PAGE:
STUDY: 57 Percent Of College Students Don’t Believe They Have Inappropriate Content On Facebook

Here’s a warning to the 57 percent of the 500 juniors and seniors in college polled by social media reputation-protection utility Persona who do not believe they have inappropriate content on Facebook: 69 percent of job recruiters have rejected candidates based on content found on Facebook and other social networks.

While 71 percent of college students responding to the Persona survey believe Facebook profiles are “influential” or “very influential” components of hiring decisions, Persona also found that:

  • 55 percent “never” delete or untag inappropriate photos and posts, or do so only “once a year.”
  • 80 percent would feel “comfortable” or “very comfortable” if a recruiter examined their profiles.
  • 57 percent rely on privacy settings rather than actively monitoring their profiles.

Persona Founder and CEO Lee Sherman offered the following advice for students who are about to enter the job market:

  • Show your personality: Employers hire people they like and want to spend time with. In an interview, it is possible that an employer will ask about hobbies and personal interests to get to know the candidate on a more personal level. So get an advantage before the interview and use Facebook to showcase personal experiences. Post photos of a big trip or community involvement to share a more personal side.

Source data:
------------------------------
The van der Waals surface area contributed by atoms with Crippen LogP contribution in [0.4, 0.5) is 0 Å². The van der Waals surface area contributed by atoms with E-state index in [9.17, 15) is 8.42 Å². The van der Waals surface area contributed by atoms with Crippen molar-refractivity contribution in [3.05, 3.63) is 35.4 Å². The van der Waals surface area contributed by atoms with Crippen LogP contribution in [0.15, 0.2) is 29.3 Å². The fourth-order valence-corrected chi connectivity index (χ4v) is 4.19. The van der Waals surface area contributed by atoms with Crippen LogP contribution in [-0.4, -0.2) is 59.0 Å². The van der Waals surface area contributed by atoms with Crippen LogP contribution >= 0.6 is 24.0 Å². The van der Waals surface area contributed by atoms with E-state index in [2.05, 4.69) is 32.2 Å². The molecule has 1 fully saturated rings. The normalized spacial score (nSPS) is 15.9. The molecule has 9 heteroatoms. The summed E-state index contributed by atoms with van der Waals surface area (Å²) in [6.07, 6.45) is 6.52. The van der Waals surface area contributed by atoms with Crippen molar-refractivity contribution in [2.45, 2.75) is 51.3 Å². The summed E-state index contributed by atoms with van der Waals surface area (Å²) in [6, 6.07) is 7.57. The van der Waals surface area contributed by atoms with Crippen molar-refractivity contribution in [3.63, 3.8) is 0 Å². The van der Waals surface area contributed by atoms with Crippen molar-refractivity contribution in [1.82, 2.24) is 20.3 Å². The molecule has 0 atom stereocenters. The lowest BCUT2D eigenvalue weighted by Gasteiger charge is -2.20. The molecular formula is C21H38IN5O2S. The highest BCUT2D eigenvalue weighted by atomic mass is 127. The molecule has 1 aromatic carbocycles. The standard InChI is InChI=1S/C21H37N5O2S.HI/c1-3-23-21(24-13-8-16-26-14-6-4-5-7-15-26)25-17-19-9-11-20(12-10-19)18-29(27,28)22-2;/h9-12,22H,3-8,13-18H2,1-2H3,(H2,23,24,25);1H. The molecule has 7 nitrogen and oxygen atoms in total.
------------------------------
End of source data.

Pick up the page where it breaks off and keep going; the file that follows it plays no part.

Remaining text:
• Go back in time: Facebook never forgets. Be aware that recruiters and potential employers will not only look at Facebook profiles, they will go back in time to the earlier posts. No one, not even the most careful candidate, wants recruiters to see photos or posts of them from their teenage years. Monitor content now, and go back in time to delete content from the early days.
  • Network: According to another survey by Social Jobs Partnership, 60 percent of employers cite Facebook’s networking abilities as important. Job seekers can use this pool of connections in two ways: First, to secure an interview by reaching out to the whole network of friends, which significantly increases potential job opportunities; second, once an interview is secured, look for friends and friends of friends to see if there is an existing connection to the organization. During this process, make sure to treat each connection as a possible client, colleague, or manager.

Sherman added:

Without precautions in place, social media can ruin the job hunt and damage your reputation and credibility. While students can monitor what they post, it is much harder to keep track of some 400 Facebook friends who all have the potential of posting an off-color comment on your wall or a questionable photo of you. The last thing you want to do is raise concerns among recruiters in this competitive job market.

Readers: How confident are you that your profiles would pass muster in the job-recruiting process?

Image courtesy of Shutterstock.

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